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The Kerslake Collection | Social purposes

NHS-university collaboration to support a place 


In November 2021, the NHS Confederation jointly published a report with the Civic University Network on reimagining the NHS-university relationship. The word ‘reimagining’ was important, signalling the need to go further than simply resuming the relationship post-pandemic, instead ensuring that place occupied a much more intentional and explicit role. Lord Kerslake’s outstanding public service across health and higher education played a leading role in stimulating this shift in mindset, and continues to be felt. In a general-election year, and with a long-term national workforce plan to deliver, leaders across both sectors are now facing challenges as to how they work together in increasingly difficult political and financial circumstances. The cultural change Lord Kerslake fostered is about to be tested like never before. In this essay, we use the totemic issue of the NHS workforce to revisit the framework of 2021, reflect on what has changed since and explore future priorities and policy. 

The NHS Long Term Workforce Plan (LTWP) is a fascinating lens through which to assess the role of place in the NHS and university relationship. It will demand attention, time and resource from operational managers and strategic leaders. Over the next 15 years, the plan commits, among many other things, to expanding domestic education and training by up to 65 per cent, increasing adult nursing training places by more than 90 per cent, trebling to 22 per cent the proportion of all training through apprenticeships, and doubling the number of medical-school training places.

Any approach to demand and supply modelling for Europe’s largest workforce will understandably be complex in design, development and delivery. The plan contains more than 200 actions, delivered through more than 60 programmes of activity across three themes (‘train’, ‘retain’ and ‘reform’) and seven key priority areas agreed with government – all supported by newly established governance structures. Irrespective of geography, scale, focus or specialism, there is a good chance this plan will touch on your local university.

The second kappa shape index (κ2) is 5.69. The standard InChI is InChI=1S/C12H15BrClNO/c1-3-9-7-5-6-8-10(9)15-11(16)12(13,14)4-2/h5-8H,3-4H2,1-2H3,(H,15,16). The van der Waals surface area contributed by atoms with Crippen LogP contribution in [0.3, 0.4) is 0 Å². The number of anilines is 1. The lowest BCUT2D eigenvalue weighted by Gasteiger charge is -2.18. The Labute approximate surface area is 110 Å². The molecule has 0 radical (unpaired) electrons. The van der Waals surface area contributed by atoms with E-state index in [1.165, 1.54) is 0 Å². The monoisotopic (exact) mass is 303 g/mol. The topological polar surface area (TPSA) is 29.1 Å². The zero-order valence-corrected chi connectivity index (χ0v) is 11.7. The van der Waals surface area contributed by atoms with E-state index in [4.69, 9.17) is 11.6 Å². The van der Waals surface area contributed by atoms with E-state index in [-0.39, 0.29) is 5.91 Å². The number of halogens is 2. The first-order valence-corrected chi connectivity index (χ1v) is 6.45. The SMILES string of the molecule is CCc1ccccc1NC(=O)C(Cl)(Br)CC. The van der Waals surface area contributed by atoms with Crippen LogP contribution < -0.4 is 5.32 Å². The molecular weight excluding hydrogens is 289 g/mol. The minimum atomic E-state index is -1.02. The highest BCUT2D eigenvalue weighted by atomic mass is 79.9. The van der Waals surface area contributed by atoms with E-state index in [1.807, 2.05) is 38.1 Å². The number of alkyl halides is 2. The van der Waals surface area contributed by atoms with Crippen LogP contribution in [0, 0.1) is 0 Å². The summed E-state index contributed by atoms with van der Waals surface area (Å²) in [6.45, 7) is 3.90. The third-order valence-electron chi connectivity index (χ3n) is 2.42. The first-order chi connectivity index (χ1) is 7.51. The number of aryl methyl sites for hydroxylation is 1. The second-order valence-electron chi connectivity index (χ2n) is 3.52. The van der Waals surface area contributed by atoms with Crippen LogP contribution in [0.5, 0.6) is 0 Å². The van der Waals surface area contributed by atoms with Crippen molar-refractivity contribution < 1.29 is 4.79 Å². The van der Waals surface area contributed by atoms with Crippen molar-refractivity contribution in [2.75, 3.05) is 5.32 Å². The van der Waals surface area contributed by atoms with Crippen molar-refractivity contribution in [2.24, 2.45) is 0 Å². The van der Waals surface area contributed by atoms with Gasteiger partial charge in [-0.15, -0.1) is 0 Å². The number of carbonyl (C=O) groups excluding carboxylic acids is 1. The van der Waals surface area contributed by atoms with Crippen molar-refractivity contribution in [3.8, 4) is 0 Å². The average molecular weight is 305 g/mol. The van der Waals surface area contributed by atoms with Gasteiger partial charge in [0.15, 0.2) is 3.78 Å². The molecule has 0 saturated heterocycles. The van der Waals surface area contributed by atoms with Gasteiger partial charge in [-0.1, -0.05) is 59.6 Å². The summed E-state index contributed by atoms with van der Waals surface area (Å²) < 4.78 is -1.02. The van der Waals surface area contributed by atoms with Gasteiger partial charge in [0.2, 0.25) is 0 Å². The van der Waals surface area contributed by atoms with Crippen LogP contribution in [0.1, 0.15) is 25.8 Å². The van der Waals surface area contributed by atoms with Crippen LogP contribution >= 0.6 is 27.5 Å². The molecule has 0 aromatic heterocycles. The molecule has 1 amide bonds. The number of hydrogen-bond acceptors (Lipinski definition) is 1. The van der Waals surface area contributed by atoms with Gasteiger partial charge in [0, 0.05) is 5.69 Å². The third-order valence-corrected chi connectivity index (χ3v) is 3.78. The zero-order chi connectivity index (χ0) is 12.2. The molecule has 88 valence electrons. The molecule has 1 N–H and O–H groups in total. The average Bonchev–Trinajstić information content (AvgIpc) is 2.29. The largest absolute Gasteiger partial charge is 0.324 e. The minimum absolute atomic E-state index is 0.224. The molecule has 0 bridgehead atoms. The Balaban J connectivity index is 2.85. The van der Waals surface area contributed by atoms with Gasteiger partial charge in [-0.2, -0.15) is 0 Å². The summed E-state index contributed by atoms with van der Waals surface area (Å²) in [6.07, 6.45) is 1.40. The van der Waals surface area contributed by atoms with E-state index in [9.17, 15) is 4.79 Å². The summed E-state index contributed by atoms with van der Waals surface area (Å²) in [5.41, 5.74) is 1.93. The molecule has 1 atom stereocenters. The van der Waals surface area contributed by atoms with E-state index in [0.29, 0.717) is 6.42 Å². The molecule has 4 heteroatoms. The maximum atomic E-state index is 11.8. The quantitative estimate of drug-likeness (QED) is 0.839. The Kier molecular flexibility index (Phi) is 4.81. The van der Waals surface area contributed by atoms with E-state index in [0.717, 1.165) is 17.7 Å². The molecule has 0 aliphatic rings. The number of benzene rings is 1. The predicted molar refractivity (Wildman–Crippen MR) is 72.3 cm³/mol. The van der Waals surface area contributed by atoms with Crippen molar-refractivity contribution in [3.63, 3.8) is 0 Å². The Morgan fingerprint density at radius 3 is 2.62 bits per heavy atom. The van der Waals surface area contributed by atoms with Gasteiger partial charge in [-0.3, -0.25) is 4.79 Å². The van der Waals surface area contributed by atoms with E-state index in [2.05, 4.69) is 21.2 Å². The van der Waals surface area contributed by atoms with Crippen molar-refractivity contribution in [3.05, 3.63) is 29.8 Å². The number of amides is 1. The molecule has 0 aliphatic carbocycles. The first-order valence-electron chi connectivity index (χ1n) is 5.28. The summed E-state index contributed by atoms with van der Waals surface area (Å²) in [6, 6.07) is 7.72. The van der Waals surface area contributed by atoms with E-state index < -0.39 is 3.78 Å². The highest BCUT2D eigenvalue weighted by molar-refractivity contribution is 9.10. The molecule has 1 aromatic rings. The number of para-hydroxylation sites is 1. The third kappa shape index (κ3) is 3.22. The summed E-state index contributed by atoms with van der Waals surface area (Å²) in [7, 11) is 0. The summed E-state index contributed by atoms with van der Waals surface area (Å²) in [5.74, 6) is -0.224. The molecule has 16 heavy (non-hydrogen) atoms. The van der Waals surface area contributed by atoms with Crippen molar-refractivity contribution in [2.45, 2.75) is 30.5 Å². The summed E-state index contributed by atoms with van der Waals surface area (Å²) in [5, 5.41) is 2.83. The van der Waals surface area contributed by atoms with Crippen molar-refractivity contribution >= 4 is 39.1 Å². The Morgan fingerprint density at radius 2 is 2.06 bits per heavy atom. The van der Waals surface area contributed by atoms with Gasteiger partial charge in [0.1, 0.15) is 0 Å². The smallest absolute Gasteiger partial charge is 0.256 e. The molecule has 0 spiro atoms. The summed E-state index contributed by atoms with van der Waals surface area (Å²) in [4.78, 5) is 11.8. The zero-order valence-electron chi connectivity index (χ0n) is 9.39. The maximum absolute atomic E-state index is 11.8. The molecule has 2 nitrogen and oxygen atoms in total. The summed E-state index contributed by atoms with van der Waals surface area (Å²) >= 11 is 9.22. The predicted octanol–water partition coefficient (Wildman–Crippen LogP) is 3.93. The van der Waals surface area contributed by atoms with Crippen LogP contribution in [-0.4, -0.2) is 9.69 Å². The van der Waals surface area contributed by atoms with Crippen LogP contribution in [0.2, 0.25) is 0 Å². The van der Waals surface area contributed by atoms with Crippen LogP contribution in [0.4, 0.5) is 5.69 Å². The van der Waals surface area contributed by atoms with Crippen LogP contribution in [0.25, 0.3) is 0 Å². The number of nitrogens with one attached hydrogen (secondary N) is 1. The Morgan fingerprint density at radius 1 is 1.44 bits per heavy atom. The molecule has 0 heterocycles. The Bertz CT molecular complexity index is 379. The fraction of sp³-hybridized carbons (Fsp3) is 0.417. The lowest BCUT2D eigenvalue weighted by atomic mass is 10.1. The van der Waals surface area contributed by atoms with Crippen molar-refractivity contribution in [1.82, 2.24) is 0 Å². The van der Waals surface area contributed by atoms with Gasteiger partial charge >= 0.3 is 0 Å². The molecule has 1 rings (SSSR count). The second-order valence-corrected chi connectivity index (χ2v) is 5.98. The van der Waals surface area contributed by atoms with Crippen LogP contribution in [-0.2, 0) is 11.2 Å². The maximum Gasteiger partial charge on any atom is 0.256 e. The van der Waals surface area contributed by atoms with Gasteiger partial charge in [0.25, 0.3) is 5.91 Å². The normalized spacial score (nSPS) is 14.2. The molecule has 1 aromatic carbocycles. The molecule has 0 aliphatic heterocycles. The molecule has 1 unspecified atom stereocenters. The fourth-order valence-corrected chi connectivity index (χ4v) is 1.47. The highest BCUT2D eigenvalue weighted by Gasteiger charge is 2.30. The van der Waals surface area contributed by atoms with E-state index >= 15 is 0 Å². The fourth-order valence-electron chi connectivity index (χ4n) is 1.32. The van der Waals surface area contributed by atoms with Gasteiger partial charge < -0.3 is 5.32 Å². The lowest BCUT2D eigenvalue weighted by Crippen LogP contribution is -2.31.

It will also point to a wider challenge for the NHS, which can be inward-looking in nature. Improvement strategies tend to focus on doing things better, rather than doing better things, with a constant struggle to think more broadly, collaboratively and over a longer horizon. Place is vital for the LTWP to be successful, but also for our health service to be sustainable and for our collective principles and ambition to be strengthened. 

A window into local practice and national policy

Workforce has been a critical challenge for the NHS for many years, so the plan received widespread support. As Amanda Pritchard, chief executive of NHS England, said on publication: ‘This is the first time that the NHS has produced a comprehensive long-term workforce plan, and it represents a once-in-a-generation opportunity to put staffing on a sustainable footing for the future.’ 

Despite this, confusion remains about how this will be funded, and the early consensus that secured the publication of the plan is in danger of splintering – with, for example, growing opposition to expanding apprenticeship routes and roles such as physician associates. There are certainly no grounds for complacency, and local discussions run the risk of becoming bogged down in operational challenges, such as placements, rather than focusing on how we can use our agency and leadership to underpin places. 

The NHS and university report: why it mattered

The timing of the 2021 joint report was significant, pointing to what many vice-chancellors and NHS chief executives felt was a critical moment in how they work together. The pandemic revealed fragilities and exclusion in local communities, and exposed the interconnected nature of the challenges institutions faced. Those areas with an element of ‘place maturity’, where leaders supported each other across sectors and worked together on a shared vision, tended to find it easier to adapt and respond.

The original report highlighted five principles for rebuilding this relationship. The opportunity now is to test and refine these principles as the sectors collectively seek to deliver on the promise of the LTWP. 

Testing out the five principles

1. Collaborate and co-develop consistently – focusing on the shared common values that bind universities and NHS organisations